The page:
An Israeli airstrike killed one person in Gaza when it hit a vehicle carrying municipal workers on their way to fix water pipes, the Palestinian Red Crescent said.

Police said Israeli tanks fired shells on densely populated areas south of Gaza City. One shell hit an apartment building and several shells struck a building. Navy boats also resumed firing on Gaza's coast, police said. The Israeli military said it hit some 40 sites throughout Sunday.

In southern Israel, one person was injured and a house was damaged by a rocket launched from Gaza, Israeli police said. The Israeli military said more than 50 rockets were fired Sunday.

Also Sunday, the Israeli military acknowledged firing a mortar shell that hit the courtyard of a UN school in Gaza last week but said the yard was empty at the time and the shell could not have killed anyone, the AP reported.

Palestinian officials have said three Israeli tank shells hit the school in Beit Hanoun on Thursday, killing 16 and wounding scores. The school served as a shelter for Palestinians displaced by the fighting.

Lieutenant Colonel Peter Lerner, an Israeli army spokesman, said Sunday a military investigation determined that ''a single errant mortar landed'' but that it was ''extremely unlikely that anybody was killed as a result of this mortar.''

More than 160,000 displaced Palestinians have sought shelter at dozens of UN schools, an eight-fold increase since the start of Israel's ground operation more than a week ago, the United Nations said. Hamas and other militants in Gaza have fired more than 2,400 rockets at Israel, many toward major cities.


Israeli airstrikes have destroyed hundreds of homes, including close to 500 in direct hits, according to Palestinian rights groups.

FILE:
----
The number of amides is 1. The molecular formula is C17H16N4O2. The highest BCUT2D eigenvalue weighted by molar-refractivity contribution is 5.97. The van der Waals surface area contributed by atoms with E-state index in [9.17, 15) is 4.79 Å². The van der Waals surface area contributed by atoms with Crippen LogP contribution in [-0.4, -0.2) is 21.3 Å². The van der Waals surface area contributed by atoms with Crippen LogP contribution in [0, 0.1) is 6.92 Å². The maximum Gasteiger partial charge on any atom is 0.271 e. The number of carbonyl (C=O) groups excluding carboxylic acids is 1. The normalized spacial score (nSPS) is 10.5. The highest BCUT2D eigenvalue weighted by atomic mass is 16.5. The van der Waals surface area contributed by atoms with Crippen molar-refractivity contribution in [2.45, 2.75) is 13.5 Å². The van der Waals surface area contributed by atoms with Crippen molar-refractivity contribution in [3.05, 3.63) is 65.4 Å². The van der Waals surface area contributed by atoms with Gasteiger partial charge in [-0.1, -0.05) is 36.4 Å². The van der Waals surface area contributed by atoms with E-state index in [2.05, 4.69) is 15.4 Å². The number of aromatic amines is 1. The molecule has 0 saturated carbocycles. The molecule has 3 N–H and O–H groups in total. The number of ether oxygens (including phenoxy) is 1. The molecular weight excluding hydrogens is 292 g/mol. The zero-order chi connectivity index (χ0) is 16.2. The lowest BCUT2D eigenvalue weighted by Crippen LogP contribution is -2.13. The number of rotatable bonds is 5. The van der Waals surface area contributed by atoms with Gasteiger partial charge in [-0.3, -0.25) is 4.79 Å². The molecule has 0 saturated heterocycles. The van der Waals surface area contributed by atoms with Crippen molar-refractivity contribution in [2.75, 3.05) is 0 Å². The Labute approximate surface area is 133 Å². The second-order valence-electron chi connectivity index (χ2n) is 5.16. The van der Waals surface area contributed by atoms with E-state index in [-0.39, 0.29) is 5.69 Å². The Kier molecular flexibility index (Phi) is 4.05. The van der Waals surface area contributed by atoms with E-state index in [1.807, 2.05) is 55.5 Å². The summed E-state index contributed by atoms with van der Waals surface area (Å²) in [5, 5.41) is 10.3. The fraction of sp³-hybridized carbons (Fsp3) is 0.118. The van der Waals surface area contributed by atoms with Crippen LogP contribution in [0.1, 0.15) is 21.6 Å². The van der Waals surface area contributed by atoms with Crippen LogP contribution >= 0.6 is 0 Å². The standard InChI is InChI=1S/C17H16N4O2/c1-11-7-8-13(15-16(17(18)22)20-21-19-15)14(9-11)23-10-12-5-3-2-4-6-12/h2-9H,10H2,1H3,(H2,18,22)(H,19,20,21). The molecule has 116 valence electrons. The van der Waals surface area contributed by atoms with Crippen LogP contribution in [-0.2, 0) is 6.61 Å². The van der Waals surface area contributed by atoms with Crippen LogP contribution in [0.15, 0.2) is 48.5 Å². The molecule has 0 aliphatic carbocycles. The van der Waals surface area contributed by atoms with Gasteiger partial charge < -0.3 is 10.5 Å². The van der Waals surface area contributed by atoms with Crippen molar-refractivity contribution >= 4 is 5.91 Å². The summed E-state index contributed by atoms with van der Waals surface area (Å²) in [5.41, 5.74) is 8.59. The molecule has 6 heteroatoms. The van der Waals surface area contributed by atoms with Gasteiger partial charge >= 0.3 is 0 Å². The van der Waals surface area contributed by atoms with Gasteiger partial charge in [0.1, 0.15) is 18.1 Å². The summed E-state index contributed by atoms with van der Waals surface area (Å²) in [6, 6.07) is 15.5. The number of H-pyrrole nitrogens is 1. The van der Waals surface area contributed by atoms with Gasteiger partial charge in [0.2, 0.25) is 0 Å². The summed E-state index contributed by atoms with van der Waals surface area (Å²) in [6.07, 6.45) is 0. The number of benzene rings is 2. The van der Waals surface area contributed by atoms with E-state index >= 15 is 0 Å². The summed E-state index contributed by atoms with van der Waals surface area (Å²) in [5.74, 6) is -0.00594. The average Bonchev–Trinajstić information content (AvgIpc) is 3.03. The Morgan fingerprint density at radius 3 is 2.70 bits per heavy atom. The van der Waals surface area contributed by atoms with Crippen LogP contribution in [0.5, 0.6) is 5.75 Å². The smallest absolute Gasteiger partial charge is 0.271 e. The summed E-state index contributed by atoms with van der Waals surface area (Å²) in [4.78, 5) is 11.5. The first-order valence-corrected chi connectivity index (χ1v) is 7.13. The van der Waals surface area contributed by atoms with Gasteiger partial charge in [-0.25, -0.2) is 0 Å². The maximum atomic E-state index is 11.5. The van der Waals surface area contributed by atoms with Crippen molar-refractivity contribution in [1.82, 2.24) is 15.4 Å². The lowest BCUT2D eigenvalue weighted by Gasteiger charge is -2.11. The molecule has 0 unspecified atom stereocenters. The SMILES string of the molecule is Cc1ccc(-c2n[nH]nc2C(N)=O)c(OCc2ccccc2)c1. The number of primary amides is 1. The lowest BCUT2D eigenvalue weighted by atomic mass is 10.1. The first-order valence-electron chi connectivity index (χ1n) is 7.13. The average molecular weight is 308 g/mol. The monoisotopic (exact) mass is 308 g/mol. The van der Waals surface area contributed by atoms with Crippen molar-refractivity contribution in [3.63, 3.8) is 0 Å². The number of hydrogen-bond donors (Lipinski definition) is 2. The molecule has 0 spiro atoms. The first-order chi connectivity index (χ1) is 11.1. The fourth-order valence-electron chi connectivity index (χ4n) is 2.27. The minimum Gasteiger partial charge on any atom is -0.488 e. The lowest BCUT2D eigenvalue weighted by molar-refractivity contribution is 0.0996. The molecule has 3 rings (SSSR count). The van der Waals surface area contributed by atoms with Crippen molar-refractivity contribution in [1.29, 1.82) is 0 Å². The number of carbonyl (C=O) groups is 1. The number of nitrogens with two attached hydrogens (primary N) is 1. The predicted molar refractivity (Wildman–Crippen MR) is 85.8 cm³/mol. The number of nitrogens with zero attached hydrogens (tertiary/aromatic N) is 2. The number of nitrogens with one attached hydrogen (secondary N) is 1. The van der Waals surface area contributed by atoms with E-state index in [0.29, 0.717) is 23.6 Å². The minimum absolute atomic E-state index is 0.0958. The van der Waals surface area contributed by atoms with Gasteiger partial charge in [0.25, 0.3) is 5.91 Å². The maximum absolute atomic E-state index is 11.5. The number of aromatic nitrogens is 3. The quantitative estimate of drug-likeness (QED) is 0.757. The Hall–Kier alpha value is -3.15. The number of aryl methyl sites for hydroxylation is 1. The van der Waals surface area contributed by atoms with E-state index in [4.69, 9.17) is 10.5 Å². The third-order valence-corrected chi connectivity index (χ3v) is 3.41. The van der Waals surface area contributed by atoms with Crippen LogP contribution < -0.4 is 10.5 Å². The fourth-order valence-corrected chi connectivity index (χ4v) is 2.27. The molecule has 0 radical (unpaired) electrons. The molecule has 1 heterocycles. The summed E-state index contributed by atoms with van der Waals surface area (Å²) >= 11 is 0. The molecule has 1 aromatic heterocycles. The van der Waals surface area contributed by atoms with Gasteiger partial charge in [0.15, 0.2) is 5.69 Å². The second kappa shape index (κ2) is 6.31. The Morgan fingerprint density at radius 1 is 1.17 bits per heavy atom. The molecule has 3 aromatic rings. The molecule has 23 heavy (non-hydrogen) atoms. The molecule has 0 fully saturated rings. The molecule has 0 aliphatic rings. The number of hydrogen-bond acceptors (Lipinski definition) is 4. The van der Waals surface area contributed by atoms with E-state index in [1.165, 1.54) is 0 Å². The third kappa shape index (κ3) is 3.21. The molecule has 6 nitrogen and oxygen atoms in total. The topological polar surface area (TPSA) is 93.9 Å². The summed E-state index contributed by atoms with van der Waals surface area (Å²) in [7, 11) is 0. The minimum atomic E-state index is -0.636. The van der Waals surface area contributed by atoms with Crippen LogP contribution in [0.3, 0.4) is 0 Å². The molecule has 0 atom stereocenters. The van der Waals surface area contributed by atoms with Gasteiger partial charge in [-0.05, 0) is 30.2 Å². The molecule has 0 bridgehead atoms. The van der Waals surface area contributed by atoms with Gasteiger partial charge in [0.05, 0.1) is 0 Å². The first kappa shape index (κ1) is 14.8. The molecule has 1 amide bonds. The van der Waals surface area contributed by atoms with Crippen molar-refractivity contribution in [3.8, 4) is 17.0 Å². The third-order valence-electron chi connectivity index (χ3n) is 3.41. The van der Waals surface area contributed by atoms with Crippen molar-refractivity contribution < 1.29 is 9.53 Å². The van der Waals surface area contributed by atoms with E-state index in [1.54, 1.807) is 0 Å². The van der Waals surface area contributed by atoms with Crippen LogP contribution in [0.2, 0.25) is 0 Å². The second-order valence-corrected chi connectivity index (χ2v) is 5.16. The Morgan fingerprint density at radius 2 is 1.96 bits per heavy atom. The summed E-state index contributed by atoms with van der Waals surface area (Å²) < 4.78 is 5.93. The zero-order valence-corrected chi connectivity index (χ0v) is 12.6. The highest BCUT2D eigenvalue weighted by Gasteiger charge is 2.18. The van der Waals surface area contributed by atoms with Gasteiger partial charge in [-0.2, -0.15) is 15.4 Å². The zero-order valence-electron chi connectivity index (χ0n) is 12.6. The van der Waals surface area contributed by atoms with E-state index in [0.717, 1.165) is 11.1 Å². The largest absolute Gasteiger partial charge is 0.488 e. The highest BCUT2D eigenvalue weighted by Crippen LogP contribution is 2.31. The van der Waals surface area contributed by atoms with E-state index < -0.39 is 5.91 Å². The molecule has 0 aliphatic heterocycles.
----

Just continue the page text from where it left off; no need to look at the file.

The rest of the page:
Lerner repeated Sunday that Israel would "continue to operate against the tunnels" and said that the pause in militant rocket fire on Saturday had proved that Hamas was able to control fighters in Gaza.

Atai Shelach, a former commander of the combat engineering unit in the Israeli military, told reporters in a telephone briefing that the only way to deal with the problem of the tunnels was to have soldiers in Gaza. He said Israel had discovered up to 40 tunnels and scores of access points and had destroyed several of them.

"We are in the middle of the operation," he said, adding, "We won't find all of them, and once we go out, they will start digging again."

While Hamas said it was responding to the United Nations and was taking the needs of Gaza's residents into consideration in seeking a new cease-fire, Netanyahu was facing political pressure from partners in his governing coalition and from some ministers within his own party not to take the pressure off Hamas.

Naftali Bennett, leader of the right-wing Jewish Home party, issued a statement on his Facebook page on Sunday morning saying: "Israel stands at a historic decisive moment. It is possible to defeat Hamas decisively and to dismantle its rockets and tunnels."


He contended that Israel was winning the conflict and that with the Israeli public united in support of the operation, this was no time for a cease-fire that would allow Hamas to regroup. Addressing Hamas, he added: "No cease-fires, no lulls, no discussions. You have our phone number. When you are ready to demilitarize, call us."

Shaul Mofaz, a centrist member of the Israeli Parliament and a former defense minister, told Ynet, a leading Hebrew news site, on Sunday that Israel had enough troops inside Gaza and stationed along the border to take the ground operation to "the next stage."

Material from the Associated Press was used in this report.